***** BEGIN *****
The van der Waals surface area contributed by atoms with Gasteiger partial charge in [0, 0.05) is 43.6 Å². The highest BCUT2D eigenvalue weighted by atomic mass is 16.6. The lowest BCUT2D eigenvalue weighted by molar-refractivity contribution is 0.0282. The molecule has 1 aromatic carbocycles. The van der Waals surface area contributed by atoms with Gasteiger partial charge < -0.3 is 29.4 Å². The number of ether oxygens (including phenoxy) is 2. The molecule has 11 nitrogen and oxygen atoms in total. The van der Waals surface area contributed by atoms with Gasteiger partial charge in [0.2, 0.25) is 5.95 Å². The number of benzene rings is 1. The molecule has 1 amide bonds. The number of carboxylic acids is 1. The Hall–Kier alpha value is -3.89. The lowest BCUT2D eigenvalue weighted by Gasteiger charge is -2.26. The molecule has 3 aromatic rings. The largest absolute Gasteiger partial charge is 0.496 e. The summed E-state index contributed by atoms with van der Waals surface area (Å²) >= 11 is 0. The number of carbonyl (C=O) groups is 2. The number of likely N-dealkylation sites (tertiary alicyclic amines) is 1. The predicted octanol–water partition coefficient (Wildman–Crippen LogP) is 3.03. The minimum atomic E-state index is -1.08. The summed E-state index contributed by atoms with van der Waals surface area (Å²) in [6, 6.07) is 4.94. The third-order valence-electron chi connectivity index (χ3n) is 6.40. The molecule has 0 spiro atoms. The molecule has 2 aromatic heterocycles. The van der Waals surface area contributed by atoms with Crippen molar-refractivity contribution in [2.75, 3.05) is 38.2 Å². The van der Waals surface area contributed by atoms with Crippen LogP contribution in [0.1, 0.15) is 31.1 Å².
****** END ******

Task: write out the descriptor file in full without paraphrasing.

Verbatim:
The van der Waals surface area contributed by atoms with Gasteiger partial charge in [0, 0.05) is 43.6 Å². The highest BCUT2D eigenvalue weighted by atomic mass is 16.6. The lowest BCUT2D eigenvalue weighted by molar-refractivity contribution is 0.0282. The molecule has 1 aromatic carbocycles. The van der Waals surface area contributed by atoms with Gasteiger partial charge < -0.3 is 29.4 Å². The number of ether oxygens (including phenoxy) is 2. The molecule has 11 nitrogen and oxygen atoms in total. The van der Waals surface area contributed by atoms with Gasteiger partial charge in [0.2, 0.25) is 5.95 Å². The number of benzene rings is 1. The molecule has 1 amide bonds. The number of carboxylic acids is 1. The Hall–Kier alpha value is -3.89. The lowest BCUT2D eigenvalue weighted by Gasteiger charge is -2.26. The molecule has 3 aromatic rings. The largest absolute Gasteiger partial charge is 0.496 e. The summed E-state index contributed by atoms with van der Waals surface area (Å²) >= 11 is 0. The number of carbonyl (C=O) groups is 2. The number of likely N-dealkylation sites (tertiary alicyclic amines) is 1. The predicted octanol–water partition coefficient (Wildman–Crippen LogP) is 3.03. The minimum atomic E-state index is -1.08. The summed E-state index contributed by atoms with van der Waals surface area (Å²) in [6, 6.07) is 4.94. The third-order valence-electron chi connectivity index (χ3n) is 6.40. The molecule has 0 spiro atoms. The molecule has 2 aromatic heterocycles. The van der Waals surface area contributed by atoms with Crippen molar-refractivity contribution in [2.75, 3.05) is 38.2 Å². The van der Waals surface area contributed by atoms with Crippen LogP contribution in [0.1, 0.15) is 31.1 Å².